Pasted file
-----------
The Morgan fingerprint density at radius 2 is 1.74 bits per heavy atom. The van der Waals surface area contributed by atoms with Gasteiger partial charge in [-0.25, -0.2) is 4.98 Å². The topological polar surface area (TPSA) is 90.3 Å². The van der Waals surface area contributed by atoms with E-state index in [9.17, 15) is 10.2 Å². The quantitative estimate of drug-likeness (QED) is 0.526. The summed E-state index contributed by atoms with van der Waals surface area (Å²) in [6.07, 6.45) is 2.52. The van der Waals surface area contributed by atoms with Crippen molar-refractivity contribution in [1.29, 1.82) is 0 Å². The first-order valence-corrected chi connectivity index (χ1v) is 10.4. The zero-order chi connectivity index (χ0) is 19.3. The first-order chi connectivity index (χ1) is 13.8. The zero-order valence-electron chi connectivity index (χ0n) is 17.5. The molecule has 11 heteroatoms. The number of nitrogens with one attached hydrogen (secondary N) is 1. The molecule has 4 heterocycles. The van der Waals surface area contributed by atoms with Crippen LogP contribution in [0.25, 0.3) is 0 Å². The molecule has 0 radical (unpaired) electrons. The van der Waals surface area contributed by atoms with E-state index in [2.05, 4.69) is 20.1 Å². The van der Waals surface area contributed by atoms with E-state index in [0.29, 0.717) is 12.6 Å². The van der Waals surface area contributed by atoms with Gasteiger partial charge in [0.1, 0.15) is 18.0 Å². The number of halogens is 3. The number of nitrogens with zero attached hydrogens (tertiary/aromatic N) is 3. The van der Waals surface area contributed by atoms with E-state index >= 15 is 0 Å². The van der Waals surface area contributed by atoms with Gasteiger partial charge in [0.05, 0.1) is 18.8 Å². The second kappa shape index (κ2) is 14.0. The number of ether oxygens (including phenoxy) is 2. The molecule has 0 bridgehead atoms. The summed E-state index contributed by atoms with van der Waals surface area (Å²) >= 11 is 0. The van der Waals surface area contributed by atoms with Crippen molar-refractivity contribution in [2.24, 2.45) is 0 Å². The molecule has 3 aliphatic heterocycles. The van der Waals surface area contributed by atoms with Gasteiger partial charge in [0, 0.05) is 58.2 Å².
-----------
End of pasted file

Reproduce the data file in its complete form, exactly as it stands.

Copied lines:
The Morgan fingerprint density at radius 2 is 1.74 bits per heavy atom. The van der Waals surface area contributed by atoms with Gasteiger partial charge in [-0.25, -0.2) is 4.98 Å². The topological polar surface area (TPSA) is 90.3 Å². The van der Waals surface area contributed by atoms with E-state index in [9.17, 15) is 10.2 Å². The quantitative estimate of drug-likeness (QED) is 0.526. The summed E-state index contributed by atoms with van der Waals surface area (Å²) in [6.07, 6.45) is 2.52. The van der Waals surface area contributed by atoms with Crippen molar-refractivity contribution in [1.29, 1.82) is 0 Å². The first-order valence-corrected chi connectivity index (χ1v) is 10.4. The zero-order chi connectivity index (χ0) is 19.3. The first-order chi connectivity index (χ1) is 13.8. The zero-order valence-electron chi connectivity index (χ0n) is 17.5. The molecule has 11 heteroatoms. The number of nitrogens with one attached hydrogen (secondary N) is 1. The molecule has 4 heterocycles. The van der Waals surface area contributed by atoms with Crippen LogP contribution in [0.25, 0.3) is 0 Å². The molecule has 0 radical (unpaired) electrons. The van der Waals surface area contributed by atoms with E-state index in [2.05, 4.69) is 20.1 Å². The van der Waals surface area contributed by atoms with E-state index in [0.29, 0.717) is 12.6 Å². The van der Waals surface area contributed by atoms with Gasteiger partial charge in [0.1, 0.15) is 18.0 Å². The number of halogens is 3. The number of nitrogens with zero attached hydrogens (tertiary/aromatic N) is 3. The van der Waals surface area contributed by atoms with E-state index >= 15 is 0 Å². The van der Waals surface area contributed by atoms with Gasteiger partial charge in [0.05, 0.1) is 18.8 Å². The second kappa shape index (κ2) is 14.0. The number of ether oxygens (including phenoxy) is 2. The molecule has 0 bridgehead atoms. The summed E-state index contributed by atoms with van der Waals surface area (Å²) >= 11 is 0. The van der Waals surface area contributed by atoms with Crippen molar-refractivity contribution in [2.24, 2.45) is 0 Å². The molecule has 3 aliphatic heterocycles. The van der Waals surface area contributed by atoms with Gasteiger partial charge in [0, 0.05) is 58.2 Å².